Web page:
© 2019 Studio Olaf Breuning

by Brian Kerstetter

The Armpit Contest


After filming for a week in the jungles of Papua New Guinea, O. and I spent a night in the capital, Port Moresby, before flying back to New York. Our hotel overlooked the sea. We planned to go out for dinner and then to a nightclub. The hotel staff, however, warned us that, as white tourists, we would be robbed, cut to pieces, and dumped in the ocean. So we ate spaghetti bolognaise in the hotel and then slithered down the stairs, the cowards that we are, to the hotel nightclub in the basement.


The instant O. and I set foot in the Coconut Club, we were met by a cloud of the ripest, most pungent case of smelly armpit imaginable—a roiling cauldron of festering underarms whose fumes melted the paint off the walls and incinerated the hairs in your nostrils. My eyes watered and burned as though faced with an entire basement of freshly cut onions. Fearing I would lose consciousness, I took O.’s arm. My gag reflex kicked in. I felt the spaghetti bolognaise knocking at the door, about to make an encore appearance. In a last ditch effort to secure oxygen, I plunged my nose into my front shirt pocket and left it there.


I expected to see O. dashing to the beach, gladly preferring to be robbed and cut to pieces than endure another moment of this unbearable pestilence. Instead, he eyed me like I was a lunatic.

He did not smell a thing.


You see, O. is not one of today’s males who are overly preoccupied with personal hygiene. In fact, you would be hard pressed to find it on his daily to-do list. And if you do, you will find it languishing somewhere just above brushing his teeth and just below changing his underwear. When he is traveling, hygiene falls off the list entirely. His motto: “If any body part comes in contact with running water, including my hands, I’ve fulfilled my duty to society.”


In 2003, during the Iraq War, we were in Las Vegas. He wore the same jeans and ”No War” T-shirt for 10 days straight—in the desert! To be fair, each morning he would pick them up and smell them first. The problem was, he would always put them back on.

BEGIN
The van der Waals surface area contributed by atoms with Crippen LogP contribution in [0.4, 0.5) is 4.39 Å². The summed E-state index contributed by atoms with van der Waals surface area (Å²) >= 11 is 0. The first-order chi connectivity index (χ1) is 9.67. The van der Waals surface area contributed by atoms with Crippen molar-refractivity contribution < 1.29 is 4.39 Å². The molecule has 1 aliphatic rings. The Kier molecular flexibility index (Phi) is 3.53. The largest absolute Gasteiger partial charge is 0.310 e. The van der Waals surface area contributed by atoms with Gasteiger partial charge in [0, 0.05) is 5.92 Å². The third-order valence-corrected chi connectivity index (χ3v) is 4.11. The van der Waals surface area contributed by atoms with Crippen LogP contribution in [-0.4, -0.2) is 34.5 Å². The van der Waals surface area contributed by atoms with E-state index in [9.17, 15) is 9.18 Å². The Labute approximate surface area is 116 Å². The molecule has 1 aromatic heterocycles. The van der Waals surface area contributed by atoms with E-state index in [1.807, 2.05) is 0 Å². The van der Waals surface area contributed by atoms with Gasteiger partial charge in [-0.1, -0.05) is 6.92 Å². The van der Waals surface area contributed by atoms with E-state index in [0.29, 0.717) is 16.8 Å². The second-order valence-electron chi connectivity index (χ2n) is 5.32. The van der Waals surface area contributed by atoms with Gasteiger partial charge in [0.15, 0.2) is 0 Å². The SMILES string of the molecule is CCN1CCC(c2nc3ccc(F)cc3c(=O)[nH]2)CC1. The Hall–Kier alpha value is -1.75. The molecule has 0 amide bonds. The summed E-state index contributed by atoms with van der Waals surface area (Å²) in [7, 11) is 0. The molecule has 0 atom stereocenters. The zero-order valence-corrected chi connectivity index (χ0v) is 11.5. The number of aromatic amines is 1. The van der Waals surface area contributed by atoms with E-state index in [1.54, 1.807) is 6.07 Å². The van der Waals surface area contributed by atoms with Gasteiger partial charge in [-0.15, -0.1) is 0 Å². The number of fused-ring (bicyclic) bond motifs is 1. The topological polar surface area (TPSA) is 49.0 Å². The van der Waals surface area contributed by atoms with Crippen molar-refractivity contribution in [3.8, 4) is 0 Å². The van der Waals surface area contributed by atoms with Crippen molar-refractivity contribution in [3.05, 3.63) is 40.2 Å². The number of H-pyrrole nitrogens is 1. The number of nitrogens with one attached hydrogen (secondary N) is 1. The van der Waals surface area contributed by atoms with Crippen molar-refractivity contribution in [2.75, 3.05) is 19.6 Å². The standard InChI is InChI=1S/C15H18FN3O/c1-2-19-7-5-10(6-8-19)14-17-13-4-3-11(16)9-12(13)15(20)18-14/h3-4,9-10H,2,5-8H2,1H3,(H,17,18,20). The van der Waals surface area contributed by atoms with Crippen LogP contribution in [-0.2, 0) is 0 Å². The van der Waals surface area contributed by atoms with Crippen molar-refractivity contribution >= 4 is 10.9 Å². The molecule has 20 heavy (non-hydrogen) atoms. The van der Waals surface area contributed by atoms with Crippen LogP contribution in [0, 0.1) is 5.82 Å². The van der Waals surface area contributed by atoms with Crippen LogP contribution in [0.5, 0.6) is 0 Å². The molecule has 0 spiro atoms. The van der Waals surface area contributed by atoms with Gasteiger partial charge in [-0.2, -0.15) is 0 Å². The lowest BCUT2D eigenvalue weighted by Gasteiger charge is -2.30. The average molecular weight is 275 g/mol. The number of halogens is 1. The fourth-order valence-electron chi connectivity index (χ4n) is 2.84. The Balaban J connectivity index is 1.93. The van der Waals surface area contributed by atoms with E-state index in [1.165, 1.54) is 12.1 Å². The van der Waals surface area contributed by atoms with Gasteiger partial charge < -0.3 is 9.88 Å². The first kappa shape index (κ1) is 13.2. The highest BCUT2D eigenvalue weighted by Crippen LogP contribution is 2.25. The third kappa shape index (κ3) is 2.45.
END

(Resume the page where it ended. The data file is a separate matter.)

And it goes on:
The other problem: deodorant. That is, O. cannot be bothered to wear it. I have crossed countless continents with him and his two stinky underarm associates. It is like travelling in a pack of four: O., myself, and two unwanted friends. Over the years, I have tried to give him the benefit of the doubt, telling myself, “Since they’re his armpits, maybe he can’t smell them?”


Once, before a trip to Easter Island, I went through our packing list, specifically mentioning such oddities as soap, deodorant, toothpaste, shampoo, deodorant, floss, and deodorant. It was to no avail: he packed two pieces of underwear and a toothbrush. And that was for a two-week trip.


So after a decade of crisscrossing the globe with O. and his two henchmen, I mistakenly thought I had developed reasonable armpit stamina. But no amount of training could have prepared me for the tangy tsunami of armpits inundating the Coconut Club.


We made our way to the bar, jostled all the way by smoky pits raised to the heavens, rejoicing in the music of Bob Marley. O. continued his charade of normalcy. He ordered drinks and made polite conversation. Was it possible he was immune to the noxious fumes? He wanted to humiliate me, bring me to my knees, and watch me beg for air. But I resolved to outlast him. I was determined to demonstrate my armpit stamina.


The club pulsed with sweaty Papuans wearing shorts, tank tops, and sandals. I skipped to the dance floor. By now my throat burned like I had swallowed a habanero pepper. O. leaned against the bar, mingling his tangy personal aromas with the thousands around him. He tapped his foot, drummed his fingers, and ordered another vodka tonic. But two could play at that game.


Back at the bar, I casually remarked on the number of tank tops people were wearing. O. complimented the music, adding suspiciously, “Check out the terrace?”

“Why?” I asked, practically gagging from a raised armpit calling for a drink.

“Not hot in here?” He persisted. “Don’t you want some fresh air?”

The terrace smelled like spilled beer—and yesterday’s armpit.

“That’s better!” O. said, taking a deep breath and looking at

me sideways.

“Refreshing,” I croaked, fixing O. with bloodshot eyes.

“Let’s go down to the beach,” O. declared abruptly.


Despite the hotel warning of certain death and dismemberment, we tucked our vodkas under our shirts and headed to the beach.

A warm breeze blew from the sea, smelling of salt and sweet palms. Desperate to expel the poisonous fumes of the Coconut Club, I inhaled so deeply I felt my toes expand. But inside, I was jumping up and down, clicking my heels with joy. “I won! I won! I won The Ultimate Armpit Battle with O.!”


At least, I think I won. On second thought, he probably never smelled anything to begin with.